What it's like at America's school for auctioneers

Live auctioneers are literally fast talkers but the skill is much more nuanced than just speed speaking. You want to build excitement and keep the bidders engaged without putting them into such a trance that they stop raising their paddles. What does it really take to be a master auctioneer? Writer Katy Vine attended an eight day America's Auction Academy training held at the Addison Radisson hotel near Dallas. From Texas Monthly:

"You have to sound melodic, but you don't have to do a lot. If you roll it out right, it sounds like you're doing a lot of work, but you're not, really," he said. He stressed that the chant needed to fit the situation. "If you're doing a charity auction and you go too fast, you'll lose your crowd. In real estate, you'll scare them to death." […]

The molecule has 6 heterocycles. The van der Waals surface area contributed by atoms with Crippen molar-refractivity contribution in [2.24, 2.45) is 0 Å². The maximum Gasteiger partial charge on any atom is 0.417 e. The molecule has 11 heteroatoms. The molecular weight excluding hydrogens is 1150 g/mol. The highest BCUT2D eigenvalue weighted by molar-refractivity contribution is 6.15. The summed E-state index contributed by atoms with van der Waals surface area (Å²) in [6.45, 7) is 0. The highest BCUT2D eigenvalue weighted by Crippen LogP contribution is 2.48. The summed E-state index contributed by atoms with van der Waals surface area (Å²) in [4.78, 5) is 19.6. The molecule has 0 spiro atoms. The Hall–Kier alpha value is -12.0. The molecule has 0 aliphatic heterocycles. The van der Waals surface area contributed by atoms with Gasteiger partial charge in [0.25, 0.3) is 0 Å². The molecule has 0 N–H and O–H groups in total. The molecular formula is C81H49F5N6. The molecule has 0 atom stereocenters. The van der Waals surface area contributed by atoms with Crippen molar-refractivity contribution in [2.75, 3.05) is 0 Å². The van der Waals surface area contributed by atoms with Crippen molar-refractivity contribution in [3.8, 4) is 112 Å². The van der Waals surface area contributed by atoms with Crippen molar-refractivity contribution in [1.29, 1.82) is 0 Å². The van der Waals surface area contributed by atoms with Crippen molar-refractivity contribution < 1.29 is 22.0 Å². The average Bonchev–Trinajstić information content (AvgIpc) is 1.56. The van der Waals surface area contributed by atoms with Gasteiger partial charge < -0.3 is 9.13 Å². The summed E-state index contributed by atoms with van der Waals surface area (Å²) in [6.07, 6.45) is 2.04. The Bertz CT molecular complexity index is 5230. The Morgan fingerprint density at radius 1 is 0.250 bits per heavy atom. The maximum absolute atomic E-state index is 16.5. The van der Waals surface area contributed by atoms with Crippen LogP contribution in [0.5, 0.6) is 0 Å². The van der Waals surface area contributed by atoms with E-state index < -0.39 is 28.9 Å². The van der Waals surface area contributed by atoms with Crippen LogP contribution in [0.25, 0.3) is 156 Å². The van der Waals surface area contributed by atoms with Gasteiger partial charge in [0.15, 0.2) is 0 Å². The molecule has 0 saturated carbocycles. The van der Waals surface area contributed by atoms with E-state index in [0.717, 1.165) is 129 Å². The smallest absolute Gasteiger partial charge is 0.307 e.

That morning, like we did every day, we warmed up with tongue twisters and number drills, our forearms outstretched like a droning choir of capitalists. "You need to have hands out, asking for money," Jones said on the first day. "That's your number one job. No lazy arms. Put your hands out." We needed to appear natural, moving one hand out in the direction of a possible bidder. Where is the bidder? What's your current bid? What's the bid you want after that and the one after that? Where are your hands? How's your rhythm? Are you projecting from the diaphragm? Is your chant melodic? Quit swaying from side to side! And smile!